The main focus of most studies of hazards is, not surprisingly their not inconsiderable negative impacts. However, there are certain economic and social benefits to be gained from living in areas of tectonic activity. When students are asked to consider their benefits, they invariably start by saying that 'houses must be cheap because no-one wants to live there..', but clearly people do: over a million people live on the slopes of Mount Vesuvius alone, and others return to their homes on the slopes of Mt. Merapi on Java despite the dangers.
We shall consider the benefits under a series of headings: this information comes from a variety of sources, including the USGS factsheet HERE. For the latest volcanic activity updates go to John Seach's excellent VOLCANO LIVE. They will mention buildings which have been damaged which, by their position on the slopes will give an indication of why they were there e.g ski lifts being damaged will tell you that ski tourism is a feature of some volcanoes e.g Mt. Ruapehu, NZ.
For a large number of people they have to LIVE WITH THE VOLCANO as there is no alternative. See a section on this lower down the page.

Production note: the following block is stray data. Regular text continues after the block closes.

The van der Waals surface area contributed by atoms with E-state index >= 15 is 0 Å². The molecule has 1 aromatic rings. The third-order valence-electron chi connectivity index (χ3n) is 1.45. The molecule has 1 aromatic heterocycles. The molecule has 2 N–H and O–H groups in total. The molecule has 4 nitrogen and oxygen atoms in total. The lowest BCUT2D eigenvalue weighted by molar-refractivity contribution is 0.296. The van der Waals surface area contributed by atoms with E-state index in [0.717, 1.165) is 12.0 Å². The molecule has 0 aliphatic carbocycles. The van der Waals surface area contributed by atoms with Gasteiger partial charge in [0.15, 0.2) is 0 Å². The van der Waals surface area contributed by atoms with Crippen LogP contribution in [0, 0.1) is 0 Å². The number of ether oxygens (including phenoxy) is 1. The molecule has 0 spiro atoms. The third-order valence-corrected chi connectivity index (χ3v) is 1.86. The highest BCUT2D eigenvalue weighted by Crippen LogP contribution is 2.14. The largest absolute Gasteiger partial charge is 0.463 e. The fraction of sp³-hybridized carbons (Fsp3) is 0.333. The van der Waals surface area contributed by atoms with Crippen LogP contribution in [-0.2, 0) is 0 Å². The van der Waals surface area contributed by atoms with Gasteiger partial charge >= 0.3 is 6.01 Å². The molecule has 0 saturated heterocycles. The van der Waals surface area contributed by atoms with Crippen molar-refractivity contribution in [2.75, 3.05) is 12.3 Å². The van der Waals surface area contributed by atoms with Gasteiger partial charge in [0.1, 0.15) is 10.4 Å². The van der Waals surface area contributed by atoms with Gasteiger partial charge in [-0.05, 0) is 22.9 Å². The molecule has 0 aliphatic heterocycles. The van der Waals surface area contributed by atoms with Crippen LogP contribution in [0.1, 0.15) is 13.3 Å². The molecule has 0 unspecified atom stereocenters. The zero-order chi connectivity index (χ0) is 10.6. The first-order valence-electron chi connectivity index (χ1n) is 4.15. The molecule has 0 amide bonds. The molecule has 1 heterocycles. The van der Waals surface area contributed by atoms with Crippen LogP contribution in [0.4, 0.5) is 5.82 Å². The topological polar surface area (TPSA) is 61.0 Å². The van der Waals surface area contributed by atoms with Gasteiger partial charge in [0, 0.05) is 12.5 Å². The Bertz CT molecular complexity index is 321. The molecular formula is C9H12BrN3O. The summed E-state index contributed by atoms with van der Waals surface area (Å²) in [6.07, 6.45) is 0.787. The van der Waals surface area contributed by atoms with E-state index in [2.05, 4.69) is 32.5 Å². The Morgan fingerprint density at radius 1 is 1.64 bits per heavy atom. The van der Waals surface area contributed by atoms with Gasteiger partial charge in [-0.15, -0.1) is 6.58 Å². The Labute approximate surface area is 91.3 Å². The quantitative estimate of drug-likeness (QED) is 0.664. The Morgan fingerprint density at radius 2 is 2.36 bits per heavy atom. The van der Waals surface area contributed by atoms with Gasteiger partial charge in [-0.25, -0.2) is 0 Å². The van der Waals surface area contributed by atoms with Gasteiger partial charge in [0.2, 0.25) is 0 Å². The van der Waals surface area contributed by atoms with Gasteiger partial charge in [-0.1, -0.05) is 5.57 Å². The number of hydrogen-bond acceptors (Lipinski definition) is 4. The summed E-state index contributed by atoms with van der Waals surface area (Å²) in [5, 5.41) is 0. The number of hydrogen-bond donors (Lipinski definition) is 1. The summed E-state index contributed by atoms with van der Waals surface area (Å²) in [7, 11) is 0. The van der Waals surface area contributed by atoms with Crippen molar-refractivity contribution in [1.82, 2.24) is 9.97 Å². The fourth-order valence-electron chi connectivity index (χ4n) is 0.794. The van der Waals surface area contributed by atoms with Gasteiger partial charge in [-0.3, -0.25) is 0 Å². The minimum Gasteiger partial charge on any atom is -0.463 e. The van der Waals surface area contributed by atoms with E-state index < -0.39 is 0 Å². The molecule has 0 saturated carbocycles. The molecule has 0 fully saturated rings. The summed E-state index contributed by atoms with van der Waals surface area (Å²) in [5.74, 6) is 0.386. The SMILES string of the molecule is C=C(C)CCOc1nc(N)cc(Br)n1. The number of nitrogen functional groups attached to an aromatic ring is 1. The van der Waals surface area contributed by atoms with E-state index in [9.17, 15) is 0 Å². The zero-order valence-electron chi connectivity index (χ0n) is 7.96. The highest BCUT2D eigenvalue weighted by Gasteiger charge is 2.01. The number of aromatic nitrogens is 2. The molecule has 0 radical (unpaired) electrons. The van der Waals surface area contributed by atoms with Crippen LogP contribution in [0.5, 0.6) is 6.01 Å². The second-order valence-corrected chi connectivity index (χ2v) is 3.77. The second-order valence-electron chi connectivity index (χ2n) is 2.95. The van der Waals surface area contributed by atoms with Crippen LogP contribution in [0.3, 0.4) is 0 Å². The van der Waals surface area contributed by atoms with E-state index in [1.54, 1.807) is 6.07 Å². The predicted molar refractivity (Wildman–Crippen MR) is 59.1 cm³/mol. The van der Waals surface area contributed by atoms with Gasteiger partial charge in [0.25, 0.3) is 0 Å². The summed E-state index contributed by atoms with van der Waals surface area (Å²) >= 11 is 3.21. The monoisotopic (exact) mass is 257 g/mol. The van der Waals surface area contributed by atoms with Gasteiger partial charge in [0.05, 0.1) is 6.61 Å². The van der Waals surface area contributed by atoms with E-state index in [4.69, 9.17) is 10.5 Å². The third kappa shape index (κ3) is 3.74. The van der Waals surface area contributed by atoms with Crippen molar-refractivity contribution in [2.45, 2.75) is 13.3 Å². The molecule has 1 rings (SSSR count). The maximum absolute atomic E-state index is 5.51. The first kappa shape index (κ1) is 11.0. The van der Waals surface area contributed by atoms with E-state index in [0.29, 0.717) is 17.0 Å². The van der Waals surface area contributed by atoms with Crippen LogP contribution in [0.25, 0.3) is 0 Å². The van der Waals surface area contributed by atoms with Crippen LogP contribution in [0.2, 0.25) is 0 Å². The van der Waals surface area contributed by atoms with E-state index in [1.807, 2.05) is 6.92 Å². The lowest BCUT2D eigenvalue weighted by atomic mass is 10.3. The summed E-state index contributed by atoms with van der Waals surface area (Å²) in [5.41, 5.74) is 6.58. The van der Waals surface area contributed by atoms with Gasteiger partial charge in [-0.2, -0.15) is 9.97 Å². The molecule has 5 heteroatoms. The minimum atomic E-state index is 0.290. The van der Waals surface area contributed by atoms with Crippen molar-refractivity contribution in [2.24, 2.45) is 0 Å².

Naturally broken aggregate: cinder tracks for athletics; building stone
People have mined gems and metals. Diamonds found in volcanic vents (& opals). Gold, silver, molybdenum, copper, zinc, lead and mercury.
Most of the metallic minerals mined in the world, such as copper, gold, silver, lead, and zinc, are associated with magmas found deep within the roots of extinct volcanoes located above subduction zones. Rising magma does not always reach the surface to erupt; instead it may slowly cool and harden beneath the volcano to form a wide variety of crystalline rocks (generally called plutonic or granitic rocks). Some of the best examples of such deep-seated granitic rocks, later exposed by erosion, are magnificently displayed in California's Yosemite National Park. Ore deposits commonly form around the magma bodies that feed volcanoes because there is a ready supply of heat, which convectively moves and circulates ore-bearing fluids. The metals, originally scattered in trace amounts in magma or surrounding solid rocks, become concentrated by circulating hot fluids and can be redeposited, under favorable temperature and pressure conditions, to form rich mineral veins.